“Ah, you betcha!” Connelly winked, grinned; he felt a certain degree of happiness beginning to spread through his body. “And speaking of, I must be getting on home, Teri, she’s gonna be standing at the ready, lecture on these heartless slave drivers already slipping from her tongue. And it gets worse the later I get home.” He smiled up at the security guard.
“But Ty, thank you, it’s been my pleasure knowing you, working with you, having the privilege to call you a friend.” Connelly stuck out a nervous, shaking hand. Tyrone gripped the hand firmly then pulled him back for another embrace.
“Pleasure’s mine, Con, all mine.” Feeling slightly embarrassed but figuring to just suck it up and say it anyhow, Tyrone pulled Connelly closer, his voice dropping to a strong, deep whisper, “you look after yourself, Con, you hear me? You listen to your doctors, you listen to Teri, and you look after yourself.” Aware of the emotion creeping up his throat, he added playfully, “and if you don’t listen I’m gonna be over there and ‘taser your ass!”
Connelly let out a stifled sob, forced a choked laugh into Tyrone, he pulled away from his friend, “I’ll be ready for you, Ty. I’ll be ready.”
The two men stood facing the other, eyes shimmering. Connelly surveyed the office one last time, sighed out a smile, “well, Ty, let me be going, or us two are gonna be crying on each other’s shoulders like two old ladies out of one of those chick flick movies.” Connelly smiled at the spasmodic guffaw. He patted Tyrone’s bicep, dipped his head and left the office. He opened his car door with a groan and flopped down into the plush, lumpy seat. Three tries later and the car’s cold engine coughed to life; he flicked on the headlights, pulled out of the parking space and popped the hooter, waving at Tyrone standing stooped in the doorway.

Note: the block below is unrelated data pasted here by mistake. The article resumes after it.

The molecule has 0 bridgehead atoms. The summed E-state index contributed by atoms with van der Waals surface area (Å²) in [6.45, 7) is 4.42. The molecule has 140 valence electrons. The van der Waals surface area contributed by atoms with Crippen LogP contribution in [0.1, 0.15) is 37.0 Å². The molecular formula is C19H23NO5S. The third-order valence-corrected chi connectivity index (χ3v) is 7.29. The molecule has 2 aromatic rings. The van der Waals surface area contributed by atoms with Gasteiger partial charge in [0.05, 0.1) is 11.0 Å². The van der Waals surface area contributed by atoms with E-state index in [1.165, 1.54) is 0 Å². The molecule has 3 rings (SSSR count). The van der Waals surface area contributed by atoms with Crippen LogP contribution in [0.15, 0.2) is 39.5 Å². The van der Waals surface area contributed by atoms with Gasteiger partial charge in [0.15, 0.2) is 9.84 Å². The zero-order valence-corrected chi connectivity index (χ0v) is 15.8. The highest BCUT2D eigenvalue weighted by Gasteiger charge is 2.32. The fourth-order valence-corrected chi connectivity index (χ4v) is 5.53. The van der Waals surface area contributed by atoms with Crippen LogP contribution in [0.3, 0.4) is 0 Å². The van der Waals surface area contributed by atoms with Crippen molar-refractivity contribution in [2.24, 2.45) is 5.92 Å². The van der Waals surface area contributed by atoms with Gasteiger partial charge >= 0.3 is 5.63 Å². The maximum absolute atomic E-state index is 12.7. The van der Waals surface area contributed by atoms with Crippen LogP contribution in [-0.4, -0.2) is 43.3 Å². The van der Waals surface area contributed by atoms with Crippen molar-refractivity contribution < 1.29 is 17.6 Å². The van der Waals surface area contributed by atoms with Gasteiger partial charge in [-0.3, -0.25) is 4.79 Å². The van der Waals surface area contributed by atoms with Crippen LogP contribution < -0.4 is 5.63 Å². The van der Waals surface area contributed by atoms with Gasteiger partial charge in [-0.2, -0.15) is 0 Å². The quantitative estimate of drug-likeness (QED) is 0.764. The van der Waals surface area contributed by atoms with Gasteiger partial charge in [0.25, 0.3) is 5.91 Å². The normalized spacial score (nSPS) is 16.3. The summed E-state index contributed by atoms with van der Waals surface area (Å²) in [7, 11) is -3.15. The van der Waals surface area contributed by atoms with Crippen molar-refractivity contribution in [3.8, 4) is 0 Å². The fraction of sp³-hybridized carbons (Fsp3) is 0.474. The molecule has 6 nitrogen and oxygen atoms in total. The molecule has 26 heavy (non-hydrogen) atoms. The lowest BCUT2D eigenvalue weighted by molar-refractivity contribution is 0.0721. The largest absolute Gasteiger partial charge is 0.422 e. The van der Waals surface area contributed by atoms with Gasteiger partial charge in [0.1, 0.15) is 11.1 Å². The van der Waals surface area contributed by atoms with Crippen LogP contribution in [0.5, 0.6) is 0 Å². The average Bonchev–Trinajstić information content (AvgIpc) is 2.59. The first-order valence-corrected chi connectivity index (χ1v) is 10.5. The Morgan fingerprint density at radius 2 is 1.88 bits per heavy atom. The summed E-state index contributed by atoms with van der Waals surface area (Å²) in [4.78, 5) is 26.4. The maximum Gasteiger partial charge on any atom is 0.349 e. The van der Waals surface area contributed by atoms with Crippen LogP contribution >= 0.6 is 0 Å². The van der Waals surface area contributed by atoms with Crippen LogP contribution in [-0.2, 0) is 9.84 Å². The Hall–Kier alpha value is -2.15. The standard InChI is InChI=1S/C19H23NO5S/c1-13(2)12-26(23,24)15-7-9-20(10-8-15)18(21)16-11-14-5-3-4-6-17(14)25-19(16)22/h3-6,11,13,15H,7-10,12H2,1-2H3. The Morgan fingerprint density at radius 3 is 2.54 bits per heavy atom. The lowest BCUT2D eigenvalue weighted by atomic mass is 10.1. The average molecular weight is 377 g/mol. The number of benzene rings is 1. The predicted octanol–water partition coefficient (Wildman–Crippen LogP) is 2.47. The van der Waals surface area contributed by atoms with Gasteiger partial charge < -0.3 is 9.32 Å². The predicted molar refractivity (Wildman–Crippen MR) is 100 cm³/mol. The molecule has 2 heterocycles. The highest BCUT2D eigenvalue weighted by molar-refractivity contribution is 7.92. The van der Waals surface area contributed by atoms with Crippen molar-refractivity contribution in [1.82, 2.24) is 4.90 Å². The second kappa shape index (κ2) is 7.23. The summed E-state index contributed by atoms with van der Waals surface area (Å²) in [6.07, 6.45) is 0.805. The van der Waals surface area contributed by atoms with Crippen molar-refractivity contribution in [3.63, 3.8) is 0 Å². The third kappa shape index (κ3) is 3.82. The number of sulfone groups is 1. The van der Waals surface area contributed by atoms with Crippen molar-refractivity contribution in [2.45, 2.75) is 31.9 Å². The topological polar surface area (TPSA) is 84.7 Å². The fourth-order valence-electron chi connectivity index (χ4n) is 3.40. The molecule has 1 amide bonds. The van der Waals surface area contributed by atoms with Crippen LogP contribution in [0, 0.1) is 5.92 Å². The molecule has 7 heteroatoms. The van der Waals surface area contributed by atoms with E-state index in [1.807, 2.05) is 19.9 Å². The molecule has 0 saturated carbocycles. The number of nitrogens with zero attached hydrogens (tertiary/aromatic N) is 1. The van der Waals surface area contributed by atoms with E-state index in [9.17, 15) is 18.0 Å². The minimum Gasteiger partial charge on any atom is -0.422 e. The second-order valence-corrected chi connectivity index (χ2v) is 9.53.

Once he was through the security gates he didn’t look back at the depot. Somehow, despite his happiness and eagerness to be home with Teri, he felt a sense of loss, a sadness that felt to sit awkward and heavy in his chest. He drove slowly through the slick black streets, his tired eyes blinking over high lights of factories, distant lights of the highway.
Connelly stopped abruptly when he saw a figure suddenly run across the street in front of him. His heart ached in his chest as it struggled to pump his blood. Hesitantly he opened the door and got out of the car, rain trickling down his face. He squinted and frowned in the direction which the figure disappeared. He could see nothing. Connelly was almost certain it was the quiet girl with the brown backpack. He stood in the rain, trying to decide if he should persue the fleeing apparition; getting back inside the Accord he slumped forward over the steering wheel, tapping his hands on the hard plastic.
Of the three that clung to his thoughts, the girl so silent at the back, seeming so lost and alone was the last person he wanted to think about. Something about her pained him deeply, caused such an intense feeling of concern he had the insane desire to ask if she would like to join him and his wife for some ice cream tonight. However, that notion was soon dispelled, although he kept looking back at her, trying to read her, trying to comfort her in the most distant of ways. When he left her, alone off the bus on a dark street corner, Connelly felt strangely grieved, as if he should’ve touched her, saved her, somehow. But when Connelly considered these feelings rationally he chuckled at himself, sure he was either imagining things, or overreacting to a dubious situation.